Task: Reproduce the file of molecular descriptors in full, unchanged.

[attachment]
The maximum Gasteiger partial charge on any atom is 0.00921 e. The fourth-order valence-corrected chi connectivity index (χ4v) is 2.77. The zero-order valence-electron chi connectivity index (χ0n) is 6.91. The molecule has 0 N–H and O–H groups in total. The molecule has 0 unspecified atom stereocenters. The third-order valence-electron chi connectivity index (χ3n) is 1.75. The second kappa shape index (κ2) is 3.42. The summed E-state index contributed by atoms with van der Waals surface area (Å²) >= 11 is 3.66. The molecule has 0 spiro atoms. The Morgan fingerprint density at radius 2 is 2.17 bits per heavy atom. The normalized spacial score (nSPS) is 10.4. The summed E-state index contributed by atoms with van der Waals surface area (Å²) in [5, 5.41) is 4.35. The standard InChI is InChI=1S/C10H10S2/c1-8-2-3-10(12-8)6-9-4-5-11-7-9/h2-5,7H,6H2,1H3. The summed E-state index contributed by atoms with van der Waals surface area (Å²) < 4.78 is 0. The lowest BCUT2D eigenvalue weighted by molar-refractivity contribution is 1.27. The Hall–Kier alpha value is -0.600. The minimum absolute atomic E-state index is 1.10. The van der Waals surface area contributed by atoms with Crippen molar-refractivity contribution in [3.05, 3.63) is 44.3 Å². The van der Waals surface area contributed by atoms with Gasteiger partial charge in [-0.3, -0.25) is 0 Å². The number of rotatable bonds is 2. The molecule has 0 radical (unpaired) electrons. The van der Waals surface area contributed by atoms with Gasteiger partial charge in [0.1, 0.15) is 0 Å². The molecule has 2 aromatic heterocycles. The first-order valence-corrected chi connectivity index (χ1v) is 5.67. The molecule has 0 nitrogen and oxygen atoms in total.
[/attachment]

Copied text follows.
The maximum Gasteiger partial charge on any atom is 0.00921 e. The fourth-order valence-corrected chi connectivity index (χ4v) is 2.77. The zero-order valence-electron chi connectivity index (χ0n) is 6.91. The molecule has 0 N–H and O–H groups in total. The molecule has 0 unspecified atom stereocenters. The third-order valence-electron chi connectivity index (χ3n) is 1.75. The second kappa shape index (κ2) is 3.42. The summed E-state index contributed by atoms with van der Waals surface area (Å²) >= 11 is 3.66. The molecule has 0 spiro atoms. The Morgan fingerprint density at radius 2 is 2.17 bits per heavy atom. The normalized spacial score (nSPS) is 10.4. The summed E-state index contributed by atoms with van der Waals surface area (Å²) in [5, 5.41) is 4.35. The standard InChI is InChI=1S/C10H10S2/c1-8-2-3-10(12-8)6-9-4-5-11-7-9/h2-5,7H,6H2,1H3. The summed E-state index contributed by atoms with van der Waals surface area (Å²) < 4.78 is 0. The lowest BCUT2D eigenvalue weighted by molar-refractivity contribution is 1.27. The Hall–Kier alpha value is -0.600. The minimum absolute atomic E-state index is 1.10. The van der Waals surface area contributed by atoms with Crippen molar-refractivity contribution in [3.05, 3.63) is 44.3 Å². The van der Waals surface area contributed by atoms with Gasteiger partial charge in [-0.3, -0.25) is 0 Å². The number of rotatable bonds is 2. The molecule has 0 radical (unpaired) electrons. The van der Waals surface area contributed by atoms with Gasteiger partial charge in [0.1, 0.15) is 0 Å². The molecule has 2 aromatic heterocycles. The first-order valence-corrected chi connectivity index (χ1v) is 5.67. The molecule has 0 nitrogen and oxygen atoms in total.